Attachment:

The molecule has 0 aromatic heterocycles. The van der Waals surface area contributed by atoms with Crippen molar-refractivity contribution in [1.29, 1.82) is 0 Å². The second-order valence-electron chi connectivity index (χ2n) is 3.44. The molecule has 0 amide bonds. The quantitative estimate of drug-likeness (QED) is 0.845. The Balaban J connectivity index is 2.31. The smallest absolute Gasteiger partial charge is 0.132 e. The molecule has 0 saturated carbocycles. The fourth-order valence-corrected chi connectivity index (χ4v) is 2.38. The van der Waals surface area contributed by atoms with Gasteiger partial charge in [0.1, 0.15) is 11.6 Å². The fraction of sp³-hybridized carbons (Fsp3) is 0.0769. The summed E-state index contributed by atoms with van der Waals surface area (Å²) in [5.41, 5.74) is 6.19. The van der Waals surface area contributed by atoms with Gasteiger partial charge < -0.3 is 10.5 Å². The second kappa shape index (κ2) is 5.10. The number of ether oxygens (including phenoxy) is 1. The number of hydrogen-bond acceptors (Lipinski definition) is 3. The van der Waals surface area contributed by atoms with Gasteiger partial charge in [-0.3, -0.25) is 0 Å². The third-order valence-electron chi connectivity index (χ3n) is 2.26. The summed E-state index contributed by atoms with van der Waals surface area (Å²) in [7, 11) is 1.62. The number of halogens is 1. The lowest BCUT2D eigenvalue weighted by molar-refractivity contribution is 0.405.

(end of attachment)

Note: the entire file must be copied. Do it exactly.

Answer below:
The molecule has 0 aromatic heterocycles. The van der Waals surface area contributed by atoms with Crippen molar-refractivity contribution in [1.29, 1.82) is 0 Å². The second-order valence-electron chi connectivity index (χ2n) is 3.44. The molecule has 0 amide bonds. The quantitative estimate of drug-likeness (QED) is 0.845. The Balaban J connectivity index is 2.31. The smallest absolute Gasteiger partial charge is 0.132 e. The molecule has 0 saturated carbocycles. The fourth-order valence-corrected chi connectivity index (χ4v) is 2.38. The van der Waals surface area contributed by atoms with Gasteiger partial charge in [0.1, 0.15) is 11.6 Å². The fraction of sp³-hybridized carbons (Fsp3) is 0.0769. The summed E-state index contributed by atoms with van der Waals surface area (Å²) in [5.41, 5.74) is 6.19. The van der Waals surface area contributed by atoms with Gasteiger partial charge < -0.3 is 10.5 Å². The second kappa shape index (κ2) is 5.10. The number of ether oxygens (including phenoxy) is 1. The number of hydrogen-bond acceptors (Lipinski definition) is 3. The van der Waals surface area contributed by atoms with Gasteiger partial charge in [-0.3, -0.25) is 0 Å². The third-order valence-electron chi connectivity index (χ3n) is 2.26. The summed E-state index contributed by atoms with van der Waals surface area (Å²) in [7, 11) is 1.62. The number of halogens is 1. The lowest BCUT2D eigenvalue weighted by molar-refractivity contribution is 0.405.